The Mis-Education of the Negro
UCI ~ I See You
Nothing is hidden from God's view!...
Counter
Copyright © 2011-2016  UMOJA Connection, Inc.
All rights reserved.
excerpts from the book...
The Mis-Education of the Negro
by Carter G. Woodson
The mere imparting of information is not education.  Above all things, the effort must result in
making a man think and do for himself...

When you control a man's thinking you do not have to worry about his actions.  You do not
have to tell him not to stand here or go yonder.  He will find his "proper place" and will stay in
it.  You do not need to send him to the back door.  He will go without being told.  In fact, if there
is no back door, he will cut one for his special benefit.  

...the teaching of arithmetic in the fifth grade in a backward county in Mississippi should be one
thing in the Negro school, and a decidedly different thing in the white school.  The Negro
children, as a rule, come from the homes of tenants and peons who have to migrate annually
from plantation to plantation, looking for light which they have never seen.  The children from
the homes of white planters and merchants live permanently in the midst of calculations, family
budgets, and the like, which enable them sometimes to learn more by contact than the Negro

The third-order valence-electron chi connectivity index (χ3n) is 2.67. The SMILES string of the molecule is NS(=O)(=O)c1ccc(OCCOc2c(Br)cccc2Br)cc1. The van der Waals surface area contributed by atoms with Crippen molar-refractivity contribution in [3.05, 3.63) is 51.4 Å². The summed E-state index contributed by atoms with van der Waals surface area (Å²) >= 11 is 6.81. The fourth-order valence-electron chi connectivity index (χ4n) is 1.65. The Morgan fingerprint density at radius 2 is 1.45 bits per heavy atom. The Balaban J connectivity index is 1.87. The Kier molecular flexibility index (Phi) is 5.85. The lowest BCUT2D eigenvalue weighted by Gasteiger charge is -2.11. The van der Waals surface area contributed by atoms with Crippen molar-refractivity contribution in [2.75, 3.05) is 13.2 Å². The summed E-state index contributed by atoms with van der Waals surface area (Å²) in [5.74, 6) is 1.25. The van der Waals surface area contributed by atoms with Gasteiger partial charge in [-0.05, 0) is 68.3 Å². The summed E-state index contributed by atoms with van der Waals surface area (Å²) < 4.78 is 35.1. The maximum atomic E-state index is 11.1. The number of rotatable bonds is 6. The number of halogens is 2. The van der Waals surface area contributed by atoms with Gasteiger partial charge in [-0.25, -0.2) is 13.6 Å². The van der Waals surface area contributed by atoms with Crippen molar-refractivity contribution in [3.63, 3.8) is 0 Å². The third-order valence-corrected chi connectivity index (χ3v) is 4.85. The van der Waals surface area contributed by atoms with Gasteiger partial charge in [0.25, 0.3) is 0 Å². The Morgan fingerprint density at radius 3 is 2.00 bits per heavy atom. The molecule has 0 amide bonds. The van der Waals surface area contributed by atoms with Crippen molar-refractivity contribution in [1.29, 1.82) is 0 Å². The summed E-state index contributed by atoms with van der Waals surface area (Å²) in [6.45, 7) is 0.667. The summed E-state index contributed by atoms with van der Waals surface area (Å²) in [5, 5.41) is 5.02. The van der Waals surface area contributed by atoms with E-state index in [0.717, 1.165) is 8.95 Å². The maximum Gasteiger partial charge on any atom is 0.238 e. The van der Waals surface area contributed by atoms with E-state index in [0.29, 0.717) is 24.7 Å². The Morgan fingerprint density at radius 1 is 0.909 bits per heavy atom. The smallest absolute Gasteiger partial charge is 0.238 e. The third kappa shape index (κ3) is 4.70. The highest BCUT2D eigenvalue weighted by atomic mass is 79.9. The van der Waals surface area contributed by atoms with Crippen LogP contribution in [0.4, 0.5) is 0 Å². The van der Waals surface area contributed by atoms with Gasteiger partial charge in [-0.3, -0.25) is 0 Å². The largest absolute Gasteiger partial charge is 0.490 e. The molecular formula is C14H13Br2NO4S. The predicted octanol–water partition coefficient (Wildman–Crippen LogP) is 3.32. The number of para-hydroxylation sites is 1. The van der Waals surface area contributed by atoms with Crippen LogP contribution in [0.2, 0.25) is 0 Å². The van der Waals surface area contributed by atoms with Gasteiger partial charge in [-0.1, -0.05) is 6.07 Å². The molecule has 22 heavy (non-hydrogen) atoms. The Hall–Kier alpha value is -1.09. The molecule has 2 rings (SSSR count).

can acquire in school.  Instead of teaching such Negro children less arithmetic, they should be
taught much more...  

...To point out merely the defects as they appear today will be of little benefit to the present and
future generations.  These things must be viewed in their historic setting.  The conditions of
today have been determined by what has taken place in the past, and in a careful study of this
history we may see more clearly the great theatre of events in with the Negro has played a part.
Contents
Chap
Title
Excerpt
 
Foreword
 
 
Preface
 
I
The Seat of the Trouble
 
II
How We Missed the Mark
 
III
How We Drifted Away from the Truth
 
IV
Education Under Outside Control
 
V
The Failure to Learn to Make a Living
 
VI
The Educated Negro Leaves the Masses
 
VII
Dissension and Weakness
 
VIII
Professional Educated Discouraged
 
IX
Political Education Neglected
 
X
The Loss of Vision
 
XI
The Need for Service Rather Than
Leadership
 
XII
Hirelings in the Places of Public Servants
 
XIII
Understand the Negro
 
XIV
The New Program
Instead of accepting and trying to
carry out the theories which the
exploiters of humanity have brought
them for a religious program, the
Negroes should forget their
differences and in the strength of a
united church bring out a new
interpretation of Christ to this
unwilling world.
XV
Vocational Guidance
 
XVI
The New Type of Professional Man
Required
 
XVII
Higher Strivings in the Service of the
Country
 
XVIII
The Study of the Negro